ALGIERS, Algeria (AP) — Algeria's oil minister on Sunday called on OPEC to cut production and raise the price of oil, which has plunged dramatically in the last six months.
The call by Youcef Yousfi to the Organization of Petroleum Exporting Countries, of which Algeria is a member, comes as the country is struggling to deal with a halving of oil prices from $120 barrel to $60 a barrel.
"For us, OPEC has to intervene to correct the imbalance and cut production to bring up prices and defend the income of its member states," Yousfi said in remarks carried by the state news agency.
This Jan. 26, 2014 photo shows the Skikda oil refinery, 350 kilometers east of Algiers, Algeria. With oil prices at their lowest in five years, North Africa’s hydrocarbon giant Algeria is feeling the pinch and may have to re-examine generous and massive public spending to confront social unrest. (AP Photo/Anis Belghoul)
While Algeria has some $200 billion foreign reserves, enough to cover imports for the next several years, it is heavily dependent on its oil revenue which provides 97 percent of its hard currency income and 60 percent of the budget.
In a cabinet meeting Tuesday, President Abdelaziz Bouteflika for the first time expressed concern over the "worrisome" situation and made vague promises of cost-cutting.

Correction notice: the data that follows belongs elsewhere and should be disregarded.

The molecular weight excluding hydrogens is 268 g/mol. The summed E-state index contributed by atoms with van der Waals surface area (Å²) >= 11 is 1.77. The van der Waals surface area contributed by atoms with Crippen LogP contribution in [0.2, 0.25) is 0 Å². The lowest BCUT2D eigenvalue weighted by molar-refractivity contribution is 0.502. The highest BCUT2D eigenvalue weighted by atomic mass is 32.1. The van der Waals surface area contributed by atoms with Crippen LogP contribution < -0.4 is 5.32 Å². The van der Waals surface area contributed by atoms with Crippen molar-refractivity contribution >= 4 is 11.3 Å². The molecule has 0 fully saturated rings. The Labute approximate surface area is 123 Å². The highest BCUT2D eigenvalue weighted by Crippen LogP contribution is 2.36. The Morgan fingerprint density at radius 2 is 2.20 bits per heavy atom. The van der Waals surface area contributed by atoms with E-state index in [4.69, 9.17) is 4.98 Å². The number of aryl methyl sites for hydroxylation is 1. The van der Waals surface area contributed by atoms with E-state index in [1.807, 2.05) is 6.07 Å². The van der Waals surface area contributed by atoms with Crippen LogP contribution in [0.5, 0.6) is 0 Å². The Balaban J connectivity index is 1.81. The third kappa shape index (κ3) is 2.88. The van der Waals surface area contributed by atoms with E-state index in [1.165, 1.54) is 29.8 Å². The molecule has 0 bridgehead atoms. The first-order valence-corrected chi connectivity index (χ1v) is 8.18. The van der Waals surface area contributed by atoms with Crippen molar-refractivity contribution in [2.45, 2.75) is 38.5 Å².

The first of such austerity measures came Saturday when Prime Minister Abdelmalek Sellal said there would be a freeze on public sector hiring in 2015. Some 60 percent of the jobs in the country come from the government.
Major infrastructure projects, such as public transportation in Algiers and highways in the countryside are also expected to be put on hold.
Long flush with money from its gas and oil exports, Algeria operates an extensive welfare state.
Subsidies, which amount to 21 percent of the country's annual economic output, cover electricity and many foodstuffs. Gasoline is the cheapest in North Africa.
The government also subsidizes education and provides housing. Social unrest, even before the scattered protests of the Arab Spring, was effectively bought off with higher wages and promises of housing — all funded by the bountiful oil receipts.